In the modern era, even though necessity is only rarely a provocation to war, man, hostage to his innate bellicosity, continues to act upon his lust for territory and prestige, but he's now obliged to dress up his naked ambition since he has signed on to a world order that values the appearance of civility more than it abhors the slaughter and carnage that characterize every war. To persuade his proxies and nervous neighbours that he is a more civilized, kinder and gentler species than his barbaric antecedents, he evolves and enshrines in legislation the conventions of war to the effect that the savage that still remains is now dressed-up in a pin-striped suit and tie and listens to Beethoven while studying maps of the various regions under his conflagration.

And I, the good soldier, am expected to march to the drumbeat of those ennobling lies and deceits? If my prime minister requires me to put my life on the line in combat for the sake of his, at worst, unwholesome ambitions, at best, a noble cause, the one rule that I’ll be beholding to is: all is fair in war. If I’m in Kandahar, on a house to house search and destroy mission, do you think for one second I’m going to spare the wife of the soldier who is loading the gun of her man who wants to kill me? And beyond that, their children who will have been taught to hate and kill me? Besides having an interest in preserving my one and only life – every soldier’s forbidden conceit -- don't I, a pawn in a game I don’t’ really understand, surely owe it to myself to annihilate the enemy by any means necessary? Feel free to call it by whatever term that pleases as you tune into your third soccer game of the day while my ass is out there in the line of fire, but if a job well done translates into genocide, so be it, and if torture translates into reduced personal risk, again, so be it. No apologies. And if you are revolted by these frightfully easy conclusions and consequences, especially as they concern women and children, may the ugly, brutal and savage truth of war provide the incentive to interdict it forever.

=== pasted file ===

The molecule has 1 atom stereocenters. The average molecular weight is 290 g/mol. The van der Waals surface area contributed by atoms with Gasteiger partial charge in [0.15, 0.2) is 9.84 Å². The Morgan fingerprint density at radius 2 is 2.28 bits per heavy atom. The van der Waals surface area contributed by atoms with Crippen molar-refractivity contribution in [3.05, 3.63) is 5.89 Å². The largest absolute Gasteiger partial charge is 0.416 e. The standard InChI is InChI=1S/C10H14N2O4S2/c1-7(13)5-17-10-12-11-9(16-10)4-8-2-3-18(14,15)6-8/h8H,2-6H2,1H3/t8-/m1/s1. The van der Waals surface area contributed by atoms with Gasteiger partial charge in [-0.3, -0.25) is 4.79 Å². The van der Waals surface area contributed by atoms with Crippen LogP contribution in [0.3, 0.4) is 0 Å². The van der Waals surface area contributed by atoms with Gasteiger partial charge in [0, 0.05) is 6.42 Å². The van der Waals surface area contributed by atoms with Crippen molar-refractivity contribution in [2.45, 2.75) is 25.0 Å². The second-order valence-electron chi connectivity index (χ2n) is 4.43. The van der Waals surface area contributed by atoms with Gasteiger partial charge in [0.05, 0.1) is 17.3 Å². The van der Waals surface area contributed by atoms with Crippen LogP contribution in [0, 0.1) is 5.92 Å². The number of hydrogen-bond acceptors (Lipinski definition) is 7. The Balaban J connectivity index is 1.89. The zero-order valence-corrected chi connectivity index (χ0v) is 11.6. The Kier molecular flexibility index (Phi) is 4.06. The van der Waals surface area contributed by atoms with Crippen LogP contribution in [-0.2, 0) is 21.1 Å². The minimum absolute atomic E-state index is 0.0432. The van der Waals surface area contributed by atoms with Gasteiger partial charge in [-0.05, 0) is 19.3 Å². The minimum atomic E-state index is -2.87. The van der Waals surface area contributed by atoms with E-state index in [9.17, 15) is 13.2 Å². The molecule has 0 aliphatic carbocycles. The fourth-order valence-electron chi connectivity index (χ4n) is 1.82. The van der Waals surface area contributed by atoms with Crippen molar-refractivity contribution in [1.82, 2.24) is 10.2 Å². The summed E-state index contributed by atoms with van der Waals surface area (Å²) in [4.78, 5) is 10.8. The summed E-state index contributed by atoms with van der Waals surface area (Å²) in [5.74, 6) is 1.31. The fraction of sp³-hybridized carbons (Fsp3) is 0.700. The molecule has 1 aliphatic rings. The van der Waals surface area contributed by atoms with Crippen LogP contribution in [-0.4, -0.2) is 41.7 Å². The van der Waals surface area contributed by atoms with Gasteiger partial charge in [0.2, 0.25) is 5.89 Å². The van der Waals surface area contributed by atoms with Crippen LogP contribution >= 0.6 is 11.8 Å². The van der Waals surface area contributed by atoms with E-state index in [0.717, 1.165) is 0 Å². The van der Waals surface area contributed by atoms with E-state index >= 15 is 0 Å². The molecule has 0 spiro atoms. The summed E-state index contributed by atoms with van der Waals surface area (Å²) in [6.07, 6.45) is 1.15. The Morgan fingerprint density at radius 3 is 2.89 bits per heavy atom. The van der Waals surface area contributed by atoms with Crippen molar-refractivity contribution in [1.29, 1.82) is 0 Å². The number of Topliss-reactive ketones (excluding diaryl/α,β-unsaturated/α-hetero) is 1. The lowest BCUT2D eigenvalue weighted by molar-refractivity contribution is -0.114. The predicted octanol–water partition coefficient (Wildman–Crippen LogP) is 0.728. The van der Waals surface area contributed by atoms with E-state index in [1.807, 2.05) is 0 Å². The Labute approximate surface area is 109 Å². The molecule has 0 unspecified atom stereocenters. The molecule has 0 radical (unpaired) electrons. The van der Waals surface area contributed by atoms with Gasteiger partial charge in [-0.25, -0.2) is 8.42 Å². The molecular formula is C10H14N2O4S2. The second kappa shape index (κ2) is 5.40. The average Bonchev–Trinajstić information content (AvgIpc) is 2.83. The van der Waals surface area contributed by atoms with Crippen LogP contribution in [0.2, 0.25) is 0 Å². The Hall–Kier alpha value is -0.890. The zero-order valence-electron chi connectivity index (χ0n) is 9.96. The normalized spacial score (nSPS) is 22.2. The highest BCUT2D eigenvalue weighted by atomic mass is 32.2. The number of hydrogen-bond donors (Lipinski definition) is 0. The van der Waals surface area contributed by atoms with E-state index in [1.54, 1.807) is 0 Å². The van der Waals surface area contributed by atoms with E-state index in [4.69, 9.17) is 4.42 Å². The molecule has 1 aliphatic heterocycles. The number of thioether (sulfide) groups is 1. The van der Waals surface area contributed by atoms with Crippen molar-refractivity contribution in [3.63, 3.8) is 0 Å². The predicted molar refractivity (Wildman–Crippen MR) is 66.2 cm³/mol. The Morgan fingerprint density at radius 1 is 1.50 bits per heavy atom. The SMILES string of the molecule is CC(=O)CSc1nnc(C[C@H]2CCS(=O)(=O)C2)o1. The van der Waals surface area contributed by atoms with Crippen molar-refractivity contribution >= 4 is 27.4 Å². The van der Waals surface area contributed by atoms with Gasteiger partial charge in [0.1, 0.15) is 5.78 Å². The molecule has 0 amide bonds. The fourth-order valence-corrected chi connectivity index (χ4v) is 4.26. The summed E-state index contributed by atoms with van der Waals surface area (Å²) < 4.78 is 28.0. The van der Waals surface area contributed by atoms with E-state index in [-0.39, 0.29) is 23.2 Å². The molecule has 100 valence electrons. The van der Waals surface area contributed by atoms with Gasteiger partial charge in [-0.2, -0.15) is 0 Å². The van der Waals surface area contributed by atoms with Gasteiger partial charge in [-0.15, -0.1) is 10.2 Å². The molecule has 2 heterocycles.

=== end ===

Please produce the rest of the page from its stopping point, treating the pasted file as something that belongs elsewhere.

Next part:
In the heart and imagination of every soldier lies the total capitulation of the enemy by any means necessary so he can finally return home to family, friends and fishing rod. This is the truth of war where truth is beauty and beauty is truth and are words-worth living and dying for.

The time has come to speak what remains unspoken in every war, that there isn’t a soldier alive who wants to save the life of an enemy who wants him dead.

Those of you, and you know who you are in your brute ambition -- who have imposed the conventions of war on your propagandized proxies -- as ruthless, hypocritical, Untermenschen murderers deserving of the severest punishment, if there’s a rung of hell for which you are fit, it is found in the tortured schizophrenic mind of every soldier who wasn’t allowed to finish the task for which he was trained, and died as a consequence. May these soldiers’ survivors track you down and tear you apart and feed your remains to the dogs of war.

Postscript: On June 14, 2008, 400 Taliban soldiers escaped from Sarposa Prison in Kandahar. If the ugly, degrading, dehumanizing enterprise of war were recognized for what it is, and fought honestly and unpretentiously, there would be no need for prisons of war, just as there would be fewer funerals for Canadian soldiers, fewer widows, fewer fatherless children, fewer grieving parents.

Reader Feedback HERE


 = shared webhosting, dedicated servers, development/consulting
Couleur JAZZ 91.9
2007 Millennium Summit, Montreal, Nov. 8-9, info =  1.866.515.5009
Care + Net Computer Services
E-Tango: Web Design and lowest rates for web hosting
Armand Vaillancourt: sculptor
Available Ad Space
Valid HTML 4.01!
Privacy Statement Contact Info
Copyright 2002 Robert J. Lewis